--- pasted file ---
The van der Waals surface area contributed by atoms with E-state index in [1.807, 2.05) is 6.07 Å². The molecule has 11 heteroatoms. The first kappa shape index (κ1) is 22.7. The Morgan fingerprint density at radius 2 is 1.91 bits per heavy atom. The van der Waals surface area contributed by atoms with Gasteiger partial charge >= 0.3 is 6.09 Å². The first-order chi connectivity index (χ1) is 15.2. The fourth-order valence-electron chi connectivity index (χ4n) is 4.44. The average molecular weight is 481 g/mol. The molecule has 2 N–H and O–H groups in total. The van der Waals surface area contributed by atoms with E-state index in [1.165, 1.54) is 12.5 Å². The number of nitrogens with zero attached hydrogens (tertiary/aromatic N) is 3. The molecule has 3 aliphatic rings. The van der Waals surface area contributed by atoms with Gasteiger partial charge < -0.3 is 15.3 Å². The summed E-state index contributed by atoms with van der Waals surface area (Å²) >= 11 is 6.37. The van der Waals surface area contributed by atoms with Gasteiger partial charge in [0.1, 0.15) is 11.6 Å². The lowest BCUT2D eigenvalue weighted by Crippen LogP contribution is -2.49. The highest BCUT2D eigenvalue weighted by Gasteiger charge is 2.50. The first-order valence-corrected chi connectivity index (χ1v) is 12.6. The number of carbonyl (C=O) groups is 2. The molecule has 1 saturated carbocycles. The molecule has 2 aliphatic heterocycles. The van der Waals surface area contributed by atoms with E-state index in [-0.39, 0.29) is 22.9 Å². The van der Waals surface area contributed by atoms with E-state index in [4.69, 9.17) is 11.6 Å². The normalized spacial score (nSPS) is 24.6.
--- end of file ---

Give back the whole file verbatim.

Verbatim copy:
The van der Waals surface area contributed by atoms with E-state index in [1.807, 2.05) is 6.07 Å². The molecule has 11 heteroatoms. The first kappa shape index (κ1) is 22.7. The Morgan fingerprint density at radius 2 is 1.91 bits per heavy atom. The van der Waals surface area contributed by atoms with Gasteiger partial charge >= 0.3 is 6.09 Å². The first-order chi connectivity index (χ1) is 15.2. The fourth-order valence-electron chi connectivity index (χ4n) is 4.44. The average molecular weight is 481 g/mol. The molecule has 2 N–H and O–H groups in total. The van der Waals surface area contributed by atoms with E-state index in [1.165, 1.54) is 12.5 Å². The number of nitrogens with zero attached hydrogens (tertiary/aromatic N) is 3. The molecule has 3 aliphatic rings. The van der Waals surface area contributed by atoms with Gasteiger partial charge < -0.3 is 15.3 Å². The summed E-state index contributed by atoms with van der Waals surface area (Å²) >= 11 is 6.37. The van der Waals surface area contributed by atoms with Gasteiger partial charge in [0.1, 0.15) is 11.6 Å². The lowest BCUT2D eigenvalue weighted by Crippen LogP contribution is -2.49. The highest BCUT2D eigenvalue weighted by Gasteiger charge is 2.50. The first-order valence-corrected chi connectivity index (χ1v) is 12.6. The number of carbonyl (C=O) groups is 2. The molecule has 1 saturated carbocycles. The molecule has 2 aliphatic heterocycles. The van der Waals surface area contributed by atoms with E-state index in [-0.39, 0.29) is 22.9 Å². The van der Waals surface area contributed by atoms with E-state index in [4.69, 9.17) is 11.6 Å². The normalized spacial score (nSPS) is 24.6.